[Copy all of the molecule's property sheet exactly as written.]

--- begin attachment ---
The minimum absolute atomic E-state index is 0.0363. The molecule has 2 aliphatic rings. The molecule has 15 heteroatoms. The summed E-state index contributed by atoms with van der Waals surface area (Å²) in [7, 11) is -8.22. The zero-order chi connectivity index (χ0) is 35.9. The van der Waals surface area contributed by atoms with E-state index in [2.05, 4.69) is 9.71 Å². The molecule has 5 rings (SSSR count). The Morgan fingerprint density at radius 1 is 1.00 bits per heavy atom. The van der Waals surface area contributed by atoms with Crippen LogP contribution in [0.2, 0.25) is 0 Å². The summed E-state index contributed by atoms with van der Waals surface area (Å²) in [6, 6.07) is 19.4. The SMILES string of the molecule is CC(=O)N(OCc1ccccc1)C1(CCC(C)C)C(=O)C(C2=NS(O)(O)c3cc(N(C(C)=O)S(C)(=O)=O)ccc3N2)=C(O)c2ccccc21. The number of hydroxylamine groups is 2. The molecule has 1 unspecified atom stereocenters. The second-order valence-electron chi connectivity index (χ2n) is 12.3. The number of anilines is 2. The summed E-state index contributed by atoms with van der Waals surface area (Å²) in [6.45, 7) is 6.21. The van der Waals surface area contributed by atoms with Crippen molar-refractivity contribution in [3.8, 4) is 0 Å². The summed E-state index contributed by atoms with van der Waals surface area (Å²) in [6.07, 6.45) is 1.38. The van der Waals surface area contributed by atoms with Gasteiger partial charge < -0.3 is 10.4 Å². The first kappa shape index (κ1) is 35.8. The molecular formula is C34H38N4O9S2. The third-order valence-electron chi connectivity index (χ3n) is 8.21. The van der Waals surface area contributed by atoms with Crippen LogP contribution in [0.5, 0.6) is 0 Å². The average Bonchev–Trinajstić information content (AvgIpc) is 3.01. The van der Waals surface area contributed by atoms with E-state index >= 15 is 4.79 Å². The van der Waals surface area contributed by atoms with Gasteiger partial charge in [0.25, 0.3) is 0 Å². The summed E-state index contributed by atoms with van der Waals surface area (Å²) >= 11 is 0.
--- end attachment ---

The minimum absolute atomic E-state index is 0.0363. The molecule has 2 aliphatic rings. The molecule has 15 heteroatoms. The summed E-state index contributed by atoms with van der Waals surface area (Å²) in [7, 11) is -8.22. The zero-order chi connectivity index (χ0) is 35.9. The van der Waals surface area contributed by atoms with E-state index in [2.05, 4.69) is 9.71 Å². The molecule has 5 rings (SSSR count). The Morgan fingerprint density at radius 1 is 1.00 bits per heavy atom. The van der Waals surface area contributed by atoms with Crippen LogP contribution in [0.2, 0.25) is 0 Å². The summed E-state index contributed by atoms with van der Waals surface area (Å²) in [6, 6.07) is 19.4. The SMILES string of the molecule is CC(=O)N(OCc1ccccc1)C1(CCC(C)C)C(=O)C(C2=NS(O)(O)c3cc(N(C(C)=O)S(C)(=O)=O)ccc3N2)=C(O)c2ccccc21. The number of hydroxylamine groups is 2. The molecule has 1 unspecified atom stereocenters. The second-order valence-electron chi connectivity index (χ2n) is 12.3. The number of anilines is 2. The summed E-state index contributed by atoms with van der Waals surface area (Å²) in [6.45, 7) is 6.21. The van der Waals surface area contributed by atoms with Crippen molar-refractivity contribution in [3.8, 4) is 0 Å². The summed E-state index contributed by atoms with van der Waals surface area (Å²) in [6.07, 6.45) is 1.38. The van der Waals surface area contributed by atoms with Gasteiger partial charge < -0.3 is 10.4 Å². The first kappa shape index (κ1) is 35.8. The molecular formula is C34H38N4O9S2. The third-order valence-electron chi connectivity index (χ3n) is 8.21. The van der Waals surface area contributed by atoms with Crippen LogP contribution in [0.5, 0.6) is 0 Å². The average Bonchev–Trinajstić information content (AvgIpc) is 3.01. The van der Waals surface area contributed by atoms with E-state index >= 15 is 4.79 Å². The van der Waals surface area contributed by atoms with Gasteiger partial charge in [0.25, 0.3) is 0 Å². The summed E-state index contributed by atoms with van der Waals surface area (Å²) >= 11 is 0.